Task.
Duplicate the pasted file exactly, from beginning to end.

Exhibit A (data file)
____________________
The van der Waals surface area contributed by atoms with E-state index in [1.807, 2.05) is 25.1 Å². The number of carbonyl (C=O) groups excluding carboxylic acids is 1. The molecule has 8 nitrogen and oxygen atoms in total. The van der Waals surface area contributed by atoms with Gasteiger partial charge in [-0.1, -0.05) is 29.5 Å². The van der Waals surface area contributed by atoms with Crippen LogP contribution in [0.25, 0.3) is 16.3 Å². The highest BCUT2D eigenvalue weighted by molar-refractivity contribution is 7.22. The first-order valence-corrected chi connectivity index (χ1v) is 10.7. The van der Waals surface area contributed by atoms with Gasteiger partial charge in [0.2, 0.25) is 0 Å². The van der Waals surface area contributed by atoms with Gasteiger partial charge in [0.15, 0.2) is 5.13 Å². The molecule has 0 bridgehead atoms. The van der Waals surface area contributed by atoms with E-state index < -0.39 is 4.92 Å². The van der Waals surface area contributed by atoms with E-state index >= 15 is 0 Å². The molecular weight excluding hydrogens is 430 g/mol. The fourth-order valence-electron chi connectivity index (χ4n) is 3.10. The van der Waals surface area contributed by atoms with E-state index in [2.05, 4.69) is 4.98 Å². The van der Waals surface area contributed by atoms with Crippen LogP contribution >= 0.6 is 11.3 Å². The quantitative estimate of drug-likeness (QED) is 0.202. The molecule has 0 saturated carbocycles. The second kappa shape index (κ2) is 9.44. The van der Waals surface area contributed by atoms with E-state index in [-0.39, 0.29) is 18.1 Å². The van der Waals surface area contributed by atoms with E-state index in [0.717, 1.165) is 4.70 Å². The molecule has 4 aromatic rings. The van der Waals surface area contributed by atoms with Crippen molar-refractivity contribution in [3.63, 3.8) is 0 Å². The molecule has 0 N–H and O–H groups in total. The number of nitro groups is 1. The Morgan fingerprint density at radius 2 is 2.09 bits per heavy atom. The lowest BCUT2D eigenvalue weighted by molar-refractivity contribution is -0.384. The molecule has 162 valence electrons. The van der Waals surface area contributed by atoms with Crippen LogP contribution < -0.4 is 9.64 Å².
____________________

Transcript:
The van der Waals surface area contributed by atoms with E-state index in [1.807, 2.05) is 25.1 Å². The number of carbonyl (C=O) groups excluding carboxylic acids is 1. The molecule has 8 nitrogen and oxygen atoms in total. The van der Waals surface area contributed by atoms with Gasteiger partial charge in [-0.1, -0.05) is 29.5 Å². The van der Waals surface area contributed by atoms with Crippen LogP contribution in [0.25, 0.3) is 16.3 Å². The highest BCUT2D eigenvalue weighted by molar-refractivity contribution is 7.22. The first-order valence-corrected chi connectivity index (χ1v) is 10.7. The van der Waals surface area contributed by atoms with Gasteiger partial charge in [0.2, 0.25) is 0 Å². The van der Waals surface area contributed by atoms with Gasteiger partial charge in [0.15, 0.2) is 5.13 Å². The molecule has 0 bridgehead atoms. The van der Waals surface area contributed by atoms with E-state index < -0.39 is 4.92 Å². The van der Waals surface area contributed by atoms with E-state index >= 15 is 0 Å². The molecular weight excluding hydrogens is 430 g/mol. The fourth-order valence-electron chi connectivity index (χ4n) is 3.10. The van der Waals surface area contributed by atoms with E-state index in [2.05, 4.69) is 4.98 Å². The van der Waals surface area contributed by atoms with Crippen LogP contribution >= 0.6 is 11.3 Å². The quantitative estimate of drug-likeness (QED) is 0.202. The molecule has 0 saturated carbocycles. The second kappa shape index (κ2) is 9.44. The van der Waals surface area contributed by atoms with E-state index in [-0.39, 0.29) is 18.1 Å². The van der Waals surface area contributed by atoms with E-state index in [0.717, 1.165) is 4.70 Å². The molecule has 4 aromatic rings. The van der Waals surface area contributed by atoms with Crippen molar-refractivity contribution in [3.63, 3.8) is 0 Å². The molecule has 0 N–H and O–H groups in total. The number of nitro groups is 1. The Morgan fingerprint density at radius 2 is 2.09 bits per heavy atom. The lowest BCUT2D eigenvalue weighted by molar-refractivity contribution is -0.384. The molecule has 162 valence electrons. The van der Waals surface area contributed by atoms with Crippen LogP contribution < -0.4 is 9.64 Å².